The Tallinn Black Nights festival’s unique Soundscapes event may be geared towards giving young Estonian composers a creative platform, but a more experienced tunesmith was enlisted to put their work — and that of all composers for film and television — in context. Prior to the showcase, Copenhagen-based Halfdan E, best known internationally for his atmospheric theme to the hit political TV drama “Borgen,” led a lively afternoon workshop with an international gathering of filmmakers and musicians, discussing the challenges and rewards of film composition from both ends of the collaborative process.
“Friction is the name of the game,” said E (whose professional moniker omits his last name, Nielsen), recounting his personal experience of matching sound and melody to the films that more visually-inclined filmmakers have dreamed up. (“Give me more yellow,” he warned inexperienced composers, is the kind of abstract request he often receives in his profession.) The early, conceptual stages of the scoring process, he advised, should be a “risk-free zone,” wherein composers and directors can exchange ideas, inspirations and even Spotify playlists — “the best tool available for musical brainstorming,” he added — with reckless abandon.
Nevertheless, the game is changing, as composers like E — who came to the craft via a career in rock music, but regards traditional orchestral composers like John Barry as his greatest inspiration — must meet the demands of filmmakers who want the score integrated more seamlessly into the pic’s overall sound design. And in the current TV boom, many series eschew consistent scoring for magpie-style compilations of multiple composers’ work per episode — though E regards having had to devise the “Borgen” theme, a signature “sound logo” that had to suggest the drama’s complex power plays in 40 seconds, as one of his greatest career challenges to date.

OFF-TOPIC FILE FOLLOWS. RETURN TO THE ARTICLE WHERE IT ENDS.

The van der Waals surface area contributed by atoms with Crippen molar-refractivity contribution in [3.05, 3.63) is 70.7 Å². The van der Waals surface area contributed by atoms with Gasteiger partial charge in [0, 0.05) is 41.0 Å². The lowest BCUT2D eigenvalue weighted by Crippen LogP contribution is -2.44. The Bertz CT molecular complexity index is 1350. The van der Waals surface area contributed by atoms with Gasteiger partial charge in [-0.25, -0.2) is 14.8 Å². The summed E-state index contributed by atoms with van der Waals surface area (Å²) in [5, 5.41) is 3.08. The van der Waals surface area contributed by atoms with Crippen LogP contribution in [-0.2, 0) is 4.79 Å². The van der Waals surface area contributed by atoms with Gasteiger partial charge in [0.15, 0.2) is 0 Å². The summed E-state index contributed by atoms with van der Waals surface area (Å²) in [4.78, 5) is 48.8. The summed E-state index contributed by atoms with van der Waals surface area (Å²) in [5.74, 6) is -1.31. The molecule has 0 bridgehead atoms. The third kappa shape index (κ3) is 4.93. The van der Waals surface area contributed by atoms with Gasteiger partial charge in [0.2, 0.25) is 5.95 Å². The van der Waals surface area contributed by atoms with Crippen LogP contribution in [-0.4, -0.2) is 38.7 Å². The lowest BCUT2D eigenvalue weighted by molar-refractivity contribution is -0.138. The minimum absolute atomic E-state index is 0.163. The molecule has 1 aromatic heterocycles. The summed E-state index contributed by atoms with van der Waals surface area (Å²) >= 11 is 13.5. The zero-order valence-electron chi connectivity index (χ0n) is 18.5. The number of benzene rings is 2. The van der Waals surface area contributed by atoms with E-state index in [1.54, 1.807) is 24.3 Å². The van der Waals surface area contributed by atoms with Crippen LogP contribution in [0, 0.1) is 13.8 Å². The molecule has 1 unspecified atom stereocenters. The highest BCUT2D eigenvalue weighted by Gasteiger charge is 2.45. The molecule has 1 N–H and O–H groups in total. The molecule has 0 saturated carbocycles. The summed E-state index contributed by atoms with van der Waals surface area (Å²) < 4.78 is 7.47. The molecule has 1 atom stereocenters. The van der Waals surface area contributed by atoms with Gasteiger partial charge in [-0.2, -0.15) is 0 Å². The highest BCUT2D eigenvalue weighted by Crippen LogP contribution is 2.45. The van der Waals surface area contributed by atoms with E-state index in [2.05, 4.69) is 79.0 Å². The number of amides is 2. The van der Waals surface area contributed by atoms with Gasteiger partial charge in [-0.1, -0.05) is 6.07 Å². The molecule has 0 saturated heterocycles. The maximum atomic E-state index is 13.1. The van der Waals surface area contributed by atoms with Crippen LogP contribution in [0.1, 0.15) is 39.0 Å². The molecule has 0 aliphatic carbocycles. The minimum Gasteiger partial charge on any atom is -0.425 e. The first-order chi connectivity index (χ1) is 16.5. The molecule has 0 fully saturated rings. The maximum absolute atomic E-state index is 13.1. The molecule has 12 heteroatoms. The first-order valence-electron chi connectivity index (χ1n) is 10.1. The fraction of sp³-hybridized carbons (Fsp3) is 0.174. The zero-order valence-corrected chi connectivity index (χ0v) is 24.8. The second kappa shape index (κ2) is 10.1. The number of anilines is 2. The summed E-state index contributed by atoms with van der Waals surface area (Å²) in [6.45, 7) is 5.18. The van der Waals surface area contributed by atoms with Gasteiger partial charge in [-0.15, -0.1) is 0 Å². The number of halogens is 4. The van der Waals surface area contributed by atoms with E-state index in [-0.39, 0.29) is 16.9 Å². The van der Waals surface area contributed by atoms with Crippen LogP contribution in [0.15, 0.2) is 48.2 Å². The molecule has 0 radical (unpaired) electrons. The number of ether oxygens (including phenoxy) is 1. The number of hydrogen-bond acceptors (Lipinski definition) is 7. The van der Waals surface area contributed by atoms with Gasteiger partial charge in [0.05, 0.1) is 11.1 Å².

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E’s next onscreen credit will be on Tilde Harkamp’s “Iqbal,” the first installment in a planned franchise based on Manu Sareen’s domestically popular children’s books — Denmark’s thriving family-film market, as E demonstrates in his workshop, is a generous source of work for the country’s composers.
Away from the studio, he’s focused on the more political side of European film composition, working to protect his peers’ creative rights and intellectual property as an active member of the Nordic Film Composers’ Network, which feeds into European federation FFACE. “There’s a struggle going on out there,” he says, citing major media companies trying to use their work for free. “There’s no free lunch.”